A study by Rush University Medical Center and Illinois Institute of Technology presented their findings at the 98th Radiological Society of North America (RSNA) in Chicago that shows a positive correlation between brain health and simple mental activities like reading, writing, playing games, and doing puzzles.

This study was headed by Associate Professor in the Department of Diagnostic Radiology and Nuclear Medicine at Rush University Konstantinos Arfanakis. He stated, “Reading newspapers, writing letters, visiting a library, attending a play, or playing games such as chess or checkers, are all simple activities that can contribute to a healthier brain.”

The human brain has “white matter” composed of axons or nerve fibers and is the “electrical wiring” of the brain. The study utilized a type of MRI called DTI, or Diffusion Tensor Imaging, this measures diffusion anisotropy (rate of travel in different directions) which finds larger values in healthier brains, lower values are consistent with age related changes that begin around age 30.

The group studied had an average age of 81, 152 people already being studied as part of the Rush Memory and Aging Project, which is a large study for risk factors of Alzheimer’s Disease. All of the participants were screened and had no dementia or mild cognitive impairment, they were questioned as to their activity level in the studied areas over the lst 12 months on a scale of 1-5, during the next 12 months they were given more brain scans and kept a log of mental activity. The study showed the more time spent of mental activity the larger the values that indicate healthy brain activity. “Several areas throughout the brain, including regions quite important to cognition, showed higher microstructural integrity with more frequent cognitive activity in late life,” according to Arfanakis.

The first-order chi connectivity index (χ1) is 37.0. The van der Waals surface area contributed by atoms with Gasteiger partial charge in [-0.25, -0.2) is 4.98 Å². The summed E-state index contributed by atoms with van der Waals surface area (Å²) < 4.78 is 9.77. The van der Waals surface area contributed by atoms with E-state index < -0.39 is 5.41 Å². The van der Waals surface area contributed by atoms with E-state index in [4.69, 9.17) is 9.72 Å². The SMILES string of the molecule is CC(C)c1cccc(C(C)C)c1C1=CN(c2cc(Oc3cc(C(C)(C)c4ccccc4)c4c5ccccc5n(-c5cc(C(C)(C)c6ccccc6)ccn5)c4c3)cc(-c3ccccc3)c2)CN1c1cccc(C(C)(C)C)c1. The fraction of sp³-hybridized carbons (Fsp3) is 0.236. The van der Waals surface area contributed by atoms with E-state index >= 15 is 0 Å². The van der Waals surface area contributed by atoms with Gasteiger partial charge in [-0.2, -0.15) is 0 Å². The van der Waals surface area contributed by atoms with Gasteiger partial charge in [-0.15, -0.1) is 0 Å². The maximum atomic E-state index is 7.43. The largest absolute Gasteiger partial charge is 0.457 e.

The research team is continuing to study this group of participants, in hope of gaining valuable insight into the cause, progression, and treatment of Alzheimer’s and other forms of dementia. It seems a small thing to do, considering what you are protecting.

For more please see source: http://www.medicalnewstoday.com/articles/253166.php

 
 
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